"JUMP! They had fortunately shown a video the night before at the pre-race event of the scramble into Bloukrans. "Jump away from the rocks so that you do not catch your legs on the mussles and jagged rocks. Then swim." The Bloukrans crossing was about 50 meters across right at the river's mouth to the Indian Ocean. Fully submerged after my launch off of the rocks I came up with a gasp and inhaled a mouthful of salt water and the shock continued with the chill of the ocean. In spite of the shock, the group of six runners that I had traversed the rocks with, amdst the powerful gusts from the film crews' chopper, kept our forward momentum through the river. Popping out on the other side, completely soaked in sea water, my feet slipped with every step. After finding balance we moved toward the trail leading back up to the cliff crest.
Up, over, down, across the beach at another inlet, find the trail on the other side, and repeat, repeat, repeat. Eyes locked on the trail ahead, smelling the sea, but barely finding more than a glimpse of more than my next step is how the course continued. I found inspiration from my surroundings, not from looking around, but from RD Mark Collin's presentation the previous night. His Mom taught him from an early age the importance of conservation. The family would regularly travel to the beach and rather than spread blankets and set up a picnic, they would instead pick up trash. "The beach is better because we visited." Mark and his brother John along with their wives have continued this mind of conservation in their event production. Inspired by the wildlife and work to protect animals, such as leopards, their goal is to leave the trails better than they found them. Large portions of the entry fees and sponsorships are directly donated to the parks. Magnetic South draws inspiration from the wild terrain around them and works to ensure the opportunities to have these experiences will be there for years to come.
The women's field stayed hot on my heels, but just out of site so I did not know what my lead may be. However looking ahead, when the terrain permitted, I could see the men's field spread out in front of me. I would be lying to say I didn't utilize the thought of catching them as motivation. I made it my goal to place among the oaks of the men's abangeni. At the halfway point at another river's mouth, Oakhurst, nutrition sponsor Gu had set up a "munchie point". I took the time to fill my bladder with water as the humidity was taking its toll. The beautiful setting made it hard to hurry the process. A mostly dry, sandy riverbed opened out to the sea, rocky cliffs on either side contained the little oasis; it looked like a great spot to hang out and cheer runners through. South African female runner Landie Greyling passed through the aid quickly with a couple of guys, so I didn't waste much more time to zip things up and getting back to it.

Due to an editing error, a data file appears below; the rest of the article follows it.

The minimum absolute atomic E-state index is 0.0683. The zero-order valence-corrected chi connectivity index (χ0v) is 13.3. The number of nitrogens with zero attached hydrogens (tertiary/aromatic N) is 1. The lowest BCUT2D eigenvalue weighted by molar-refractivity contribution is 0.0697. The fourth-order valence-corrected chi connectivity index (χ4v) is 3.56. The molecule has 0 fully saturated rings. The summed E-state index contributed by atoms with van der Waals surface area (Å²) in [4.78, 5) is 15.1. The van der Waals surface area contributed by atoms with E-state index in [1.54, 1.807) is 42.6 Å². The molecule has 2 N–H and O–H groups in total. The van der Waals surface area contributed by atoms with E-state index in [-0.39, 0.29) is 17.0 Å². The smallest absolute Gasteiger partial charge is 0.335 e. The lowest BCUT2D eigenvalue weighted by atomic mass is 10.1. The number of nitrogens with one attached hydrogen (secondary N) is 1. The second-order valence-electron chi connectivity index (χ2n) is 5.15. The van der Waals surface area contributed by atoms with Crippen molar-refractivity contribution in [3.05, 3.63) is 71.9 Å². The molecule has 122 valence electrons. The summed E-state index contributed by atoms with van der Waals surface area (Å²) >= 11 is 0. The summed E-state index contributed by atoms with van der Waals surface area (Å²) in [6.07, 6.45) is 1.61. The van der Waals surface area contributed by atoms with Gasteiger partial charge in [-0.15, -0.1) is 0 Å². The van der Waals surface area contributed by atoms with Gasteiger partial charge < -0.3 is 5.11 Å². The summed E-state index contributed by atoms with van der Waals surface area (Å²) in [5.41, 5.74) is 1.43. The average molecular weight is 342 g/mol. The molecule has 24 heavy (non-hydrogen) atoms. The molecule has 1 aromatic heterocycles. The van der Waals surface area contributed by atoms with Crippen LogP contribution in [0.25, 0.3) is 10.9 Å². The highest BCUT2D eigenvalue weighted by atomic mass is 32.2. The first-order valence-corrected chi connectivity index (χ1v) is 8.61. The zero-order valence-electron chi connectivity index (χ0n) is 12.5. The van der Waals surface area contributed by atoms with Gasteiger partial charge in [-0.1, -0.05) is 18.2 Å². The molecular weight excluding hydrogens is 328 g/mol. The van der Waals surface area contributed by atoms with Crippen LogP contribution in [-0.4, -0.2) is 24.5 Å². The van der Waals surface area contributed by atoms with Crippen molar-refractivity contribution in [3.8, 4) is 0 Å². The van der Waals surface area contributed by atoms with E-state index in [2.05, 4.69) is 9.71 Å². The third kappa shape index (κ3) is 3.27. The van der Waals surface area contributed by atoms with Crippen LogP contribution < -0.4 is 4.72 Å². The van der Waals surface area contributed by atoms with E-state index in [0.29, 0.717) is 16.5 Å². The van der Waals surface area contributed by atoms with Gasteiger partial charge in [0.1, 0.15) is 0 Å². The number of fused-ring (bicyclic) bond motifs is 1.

Race marshalls claim that there are eight significant climbs in this race. To me it felt like there were at least eight climbs after the munchie point. Kilometer for kilometer the Otter Trail keeps coming at you. Rocky awkward steps up and down. Steep short climbs to power up if you have anything left and quick feet, balance-y descents that require focus to ensure you stay vertical. We crossed in front of a magnificent waterfall with about 3km to go. I only caught a glance as it was amidst the final push through beach boulder rock hopping, following the painted yellow otter prints along the way. With 2km to go the trail smoothes out and I could see the banners marking the trail's end. From there we finished on the tar. My thought was that I would finally be able to run, but my body tired from the hopping, climbing, jarring found making stride almost foreign. Continued forward motion and great cheers along the way the final finish area soon came into sight. With only 100 meters to go I was joined by a young lad carrying the American flag. We journeyed down the finish shoot together and got to break the tape with hands and flag held high in celebration.
The Otter African Trail Run was one adventure on the 10 day GoTrail #getultrainspired Tour. We hosted three clinics to motivate people about trail running. We covered countless miles of the South African coast line driving from spot to spot. We met beautiful people and amazing hosts along the way all contributing to the inspiration of the tour. A couple of days in each location was only enough to get a taste of what each region has to offer. Sometimes those tastes have a lasting effect and draw you in for more experiences in the future.